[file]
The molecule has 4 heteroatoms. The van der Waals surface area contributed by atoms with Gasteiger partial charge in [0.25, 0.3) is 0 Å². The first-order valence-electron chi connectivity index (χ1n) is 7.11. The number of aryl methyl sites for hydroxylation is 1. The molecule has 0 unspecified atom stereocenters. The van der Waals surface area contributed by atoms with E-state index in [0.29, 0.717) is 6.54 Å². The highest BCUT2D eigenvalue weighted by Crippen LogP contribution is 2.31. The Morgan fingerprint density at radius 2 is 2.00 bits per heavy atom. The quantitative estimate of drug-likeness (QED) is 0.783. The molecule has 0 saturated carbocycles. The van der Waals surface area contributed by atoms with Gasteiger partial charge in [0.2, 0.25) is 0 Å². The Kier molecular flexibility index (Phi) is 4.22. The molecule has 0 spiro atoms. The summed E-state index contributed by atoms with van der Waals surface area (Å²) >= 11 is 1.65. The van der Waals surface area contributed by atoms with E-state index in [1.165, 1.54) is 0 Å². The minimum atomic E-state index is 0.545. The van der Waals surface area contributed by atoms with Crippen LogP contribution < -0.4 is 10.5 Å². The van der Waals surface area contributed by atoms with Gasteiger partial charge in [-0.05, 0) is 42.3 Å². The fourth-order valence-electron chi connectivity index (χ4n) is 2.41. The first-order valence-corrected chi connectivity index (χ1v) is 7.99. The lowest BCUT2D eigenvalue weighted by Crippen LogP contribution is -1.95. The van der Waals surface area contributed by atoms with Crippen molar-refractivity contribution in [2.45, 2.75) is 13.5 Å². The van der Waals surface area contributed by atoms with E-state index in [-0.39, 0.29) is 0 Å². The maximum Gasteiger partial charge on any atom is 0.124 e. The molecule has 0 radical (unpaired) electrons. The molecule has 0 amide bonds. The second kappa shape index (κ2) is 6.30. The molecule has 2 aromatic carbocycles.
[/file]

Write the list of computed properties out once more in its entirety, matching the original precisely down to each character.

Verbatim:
The molecule has 4 heteroatoms. The van der Waals surface area contributed by atoms with Gasteiger partial charge in [0.25, 0.3) is 0 Å². The first-order valence-electron chi connectivity index (χ1n) is 7.11. The number of aryl methyl sites for hydroxylation is 1. The molecule has 0 unspecified atom stereocenters. The van der Waals surface area contributed by atoms with E-state index in [0.29, 0.717) is 6.54 Å². The highest BCUT2D eigenvalue weighted by Crippen LogP contribution is 2.31. The Morgan fingerprint density at radius 2 is 2.00 bits per heavy atom. The quantitative estimate of drug-likeness (QED) is 0.783. The molecule has 0 saturated carbocycles. The van der Waals surface area contributed by atoms with Gasteiger partial charge in [0.2, 0.25) is 0 Å². The Kier molecular flexibility index (Phi) is 4.22. The molecule has 0 spiro atoms. The summed E-state index contributed by atoms with van der Waals surface area (Å²) >= 11 is 1.65. The van der Waals surface area contributed by atoms with E-state index in [1.165, 1.54) is 0 Å². The minimum atomic E-state index is 0.545. The van der Waals surface area contributed by atoms with Crippen LogP contribution < -0.4 is 10.5 Å². The van der Waals surface area contributed by atoms with Gasteiger partial charge in [-0.05, 0) is 42.3 Å². The fourth-order valence-electron chi connectivity index (χ4n) is 2.41. The first-order valence-corrected chi connectivity index (χ1v) is 7.99. The lowest BCUT2D eigenvalue weighted by Crippen LogP contribution is -1.95. The van der Waals surface area contributed by atoms with Crippen molar-refractivity contribution in [2.45, 2.75) is 13.5 Å². The van der Waals surface area contributed by atoms with E-state index in [-0.39, 0.29) is 0 Å². The maximum Gasteiger partial charge on any atom is 0.124 e. The molecule has 0 radical (unpaired) electrons. The molecule has 0 amide bonds. The second kappa shape index (κ2) is 6.30. The molecule has 2 aromatic carbocycles.